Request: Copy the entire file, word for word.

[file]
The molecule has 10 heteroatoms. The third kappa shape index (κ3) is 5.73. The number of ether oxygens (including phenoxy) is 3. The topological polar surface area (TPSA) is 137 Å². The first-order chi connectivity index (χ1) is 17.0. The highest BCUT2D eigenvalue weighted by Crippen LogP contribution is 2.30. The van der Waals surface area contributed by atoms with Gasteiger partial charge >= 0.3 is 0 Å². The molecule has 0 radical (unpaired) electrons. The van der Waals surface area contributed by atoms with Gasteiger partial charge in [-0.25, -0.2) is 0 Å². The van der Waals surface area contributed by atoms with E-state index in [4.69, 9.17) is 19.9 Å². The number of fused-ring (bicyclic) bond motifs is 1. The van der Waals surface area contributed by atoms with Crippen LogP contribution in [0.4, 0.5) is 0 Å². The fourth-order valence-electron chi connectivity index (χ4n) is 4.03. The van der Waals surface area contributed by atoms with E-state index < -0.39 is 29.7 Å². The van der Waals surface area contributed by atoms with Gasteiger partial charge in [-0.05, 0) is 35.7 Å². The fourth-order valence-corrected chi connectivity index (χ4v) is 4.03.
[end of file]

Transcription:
The molecule has 10 heteroatoms. The third kappa shape index (κ3) is 5.73. The number of ether oxygens (including phenoxy) is 3. The topological polar surface area (TPSA) is 137 Å². The first-order chi connectivity index (χ1) is 17.0. The highest BCUT2D eigenvalue weighted by Crippen LogP contribution is 2.30. The van der Waals surface area contributed by atoms with Gasteiger partial charge >= 0.3 is 0 Å². The molecule has 0 radical (unpaired) electrons. The van der Waals surface area contributed by atoms with Gasteiger partial charge in [-0.25, -0.2) is 0 Å². The van der Waals surface area contributed by atoms with E-state index in [4.69, 9.17) is 19.9 Å². The number of fused-ring (bicyclic) bond motifs is 1. The van der Waals surface area contributed by atoms with Crippen LogP contribution in [0.4, 0.5) is 0 Å². The fourth-order valence-electron chi connectivity index (χ4n) is 4.03. The van der Waals surface area contributed by atoms with E-state index < -0.39 is 29.7 Å². The van der Waals surface area contributed by atoms with Gasteiger partial charge in [-0.05, 0) is 35.7 Å². The fourth-order valence-corrected chi connectivity index (χ4v) is 4.03.